This may come as a surprise to you, but you’re a very motivated writer.
I know this because I’m super avoidant when it comes to writing, yet I’m still able to coax my mind into writing, especially when I have no idea where to start.
And you know how the cliche goes—if I can do it, so can you.
“Anything worth doing is worth doing badly.” Thank you GK Chesterton for that.
With that one sentence, you’ve taught me that taking action without perfection could very well be my gateway to a new habit, that million-dollar book deal, or my dream job (that I’ve yet to determine).
You’ve also taught me that the doubts I’m feeling when writing this article doesn’t really matter. Because writing is worth it. Thus it’s worth doing badly.
So, you ready for a badly-written article? Because I know I am.
Here we go again. It’s that time of the year when hope is high and resolutions are abound.
It’s the time when posts like ‘I’m On Track’ and ‘Achieving My Dreams’ litter the Reader, and I don’t blame anyone, because I too am feeling the promise of the New Year.
But before we go on seeking the perfect goals to commemorate 2022, let’s not forget the more important thing involved here—doing the actual work.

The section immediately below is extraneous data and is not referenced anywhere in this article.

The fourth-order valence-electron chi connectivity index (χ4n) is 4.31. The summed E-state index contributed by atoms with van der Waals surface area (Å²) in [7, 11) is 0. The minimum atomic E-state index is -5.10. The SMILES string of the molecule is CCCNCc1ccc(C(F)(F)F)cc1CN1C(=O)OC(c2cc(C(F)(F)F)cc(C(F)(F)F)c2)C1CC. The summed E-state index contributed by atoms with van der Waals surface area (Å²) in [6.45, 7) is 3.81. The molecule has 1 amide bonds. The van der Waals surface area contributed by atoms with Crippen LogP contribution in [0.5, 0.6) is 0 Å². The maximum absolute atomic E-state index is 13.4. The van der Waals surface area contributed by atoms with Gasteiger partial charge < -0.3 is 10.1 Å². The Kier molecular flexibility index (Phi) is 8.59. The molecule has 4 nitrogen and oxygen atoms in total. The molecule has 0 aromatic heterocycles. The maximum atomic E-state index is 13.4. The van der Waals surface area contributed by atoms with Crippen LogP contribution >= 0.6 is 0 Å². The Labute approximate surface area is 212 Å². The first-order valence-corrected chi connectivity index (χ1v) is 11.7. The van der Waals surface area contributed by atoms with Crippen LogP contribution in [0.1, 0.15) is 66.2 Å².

And you know what’s the most reliable way to launch you into a day’s worth of work? A solid morning routine.
I remember back in 2019 when I was drafting my debut novel Tinhead City, KL, and I had this brief thought of how cool it would be to be featured on my local radio station (Business FM).
I knew that the radio station had a ton of shows on literature and the local arts scene, and it was a passing fancy to one day be interviewed for my book.
Pretty ambitious, if you ask me. I hadn’t even passed the 20,000-word mark yet.
But you know what? That dream would come true in 2021, and what it’d teach me isn’t the fact that interviews are so much worse when you’re on the receiving end of it (I used to be the one doing the interviewing), but that nobody really cares that you made the news.
Okay let’s take the mickey out of serious writing and explore some things I’ve personally declared as ‘blogging mistakes you need to avoid’, thanks to the 18 or so months I’ve spent on the WordPress Reader.
Read enough blog posts and you start to see a pattern. Sometimes said patterns are pleasant, like the blogger who asks thoughtful questions at the end of their posts.
Other times, I find myself wondering if I’m turning into a WordPress geezer, yelling at people to get off my (digital) lawn.